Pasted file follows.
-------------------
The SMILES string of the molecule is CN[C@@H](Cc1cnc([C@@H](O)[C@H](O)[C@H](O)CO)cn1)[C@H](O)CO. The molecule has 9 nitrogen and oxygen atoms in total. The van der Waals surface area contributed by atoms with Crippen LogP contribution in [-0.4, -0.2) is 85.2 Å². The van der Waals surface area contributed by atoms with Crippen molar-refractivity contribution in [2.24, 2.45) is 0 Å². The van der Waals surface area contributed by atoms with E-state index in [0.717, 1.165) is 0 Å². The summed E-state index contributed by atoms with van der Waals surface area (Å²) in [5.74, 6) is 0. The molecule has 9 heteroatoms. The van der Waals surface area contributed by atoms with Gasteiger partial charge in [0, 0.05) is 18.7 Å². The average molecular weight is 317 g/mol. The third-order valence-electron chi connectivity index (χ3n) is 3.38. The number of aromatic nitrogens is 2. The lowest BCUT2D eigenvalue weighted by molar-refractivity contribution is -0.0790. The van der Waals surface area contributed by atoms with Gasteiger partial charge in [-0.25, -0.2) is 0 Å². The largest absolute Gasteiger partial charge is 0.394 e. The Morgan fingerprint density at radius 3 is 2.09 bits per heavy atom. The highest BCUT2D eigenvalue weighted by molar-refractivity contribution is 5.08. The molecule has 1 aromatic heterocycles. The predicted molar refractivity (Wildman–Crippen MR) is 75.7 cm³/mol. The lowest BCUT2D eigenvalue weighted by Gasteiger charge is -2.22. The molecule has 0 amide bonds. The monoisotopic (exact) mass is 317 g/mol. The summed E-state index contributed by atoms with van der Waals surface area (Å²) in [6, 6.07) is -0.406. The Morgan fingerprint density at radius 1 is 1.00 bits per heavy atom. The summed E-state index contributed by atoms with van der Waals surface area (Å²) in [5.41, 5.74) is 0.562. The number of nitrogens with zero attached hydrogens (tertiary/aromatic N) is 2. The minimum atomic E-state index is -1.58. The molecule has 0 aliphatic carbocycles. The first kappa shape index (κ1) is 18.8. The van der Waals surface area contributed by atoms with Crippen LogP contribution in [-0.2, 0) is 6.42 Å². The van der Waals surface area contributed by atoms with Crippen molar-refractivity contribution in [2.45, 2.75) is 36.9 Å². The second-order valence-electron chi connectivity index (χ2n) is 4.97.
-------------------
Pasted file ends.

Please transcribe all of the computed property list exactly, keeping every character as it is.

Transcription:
The SMILES string of the molecule is CN[C@@H](Cc1cnc([C@@H](O)[C@H](O)[C@H](O)CO)cn1)[C@H](O)CO. The molecule has 9 nitrogen and oxygen atoms in total. The van der Waals surface area contributed by atoms with Crippen LogP contribution in [-0.4, -0.2) is 85.2 Å². The van der Waals surface area contributed by atoms with Crippen molar-refractivity contribution in [2.24, 2.45) is 0 Å². The van der Waals surface area contributed by atoms with E-state index in [0.717, 1.165) is 0 Å². The summed E-state index contributed by atoms with van der Waals surface area (Å²) in [5.74, 6) is 0. The molecule has 9 heteroatoms. The van der Waals surface area contributed by atoms with Gasteiger partial charge in [0, 0.05) is 18.7 Å². The average molecular weight is 317 g/mol. The third-order valence-electron chi connectivity index (χ3n) is 3.38. The number of aromatic nitrogens is 2. The lowest BCUT2D eigenvalue weighted by molar-refractivity contribution is -0.0790. The van der Waals surface area contributed by atoms with Gasteiger partial charge in [-0.25, -0.2) is 0 Å². The largest absolute Gasteiger partial charge is 0.394 e. The Morgan fingerprint density at radius 3 is 2.09 bits per heavy atom. The highest BCUT2D eigenvalue weighted by molar-refractivity contribution is 5.08. The molecule has 1 aromatic heterocycles. The predicted molar refractivity (Wildman–Crippen MR) is 75.7 cm³/mol. The lowest BCUT2D eigenvalue weighted by Gasteiger charge is -2.22. The molecule has 0 amide bonds. The monoisotopic (exact) mass is 317 g/mol. The summed E-state index contributed by atoms with van der Waals surface area (Å²) in [6, 6.07) is -0.406. The Morgan fingerprint density at radius 1 is 1.00 bits per heavy atom. The summed E-state index contributed by atoms with van der Waals surface area (Å²) in [5.41, 5.74) is 0.562. The number of nitrogens with zero attached hydrogens (tertiary/aromatic N) is 2. The minimum atomic E-state index is -1.58. The molecule has 0 aliphatic carbocycles. The first kappa shape index (κ1) is 18.8. The van der Waals surface area contributed by atoms with Crippen LogP contribution in [-0.2, 0) is 6.42 Å². The van der Waals surface area contributed by atoms with Crippen molar-refractivity contribution in [2.45, 2.75) is 36.9 Å². The second-order valence-electron chi connectivity index (χ2n) is 4.97.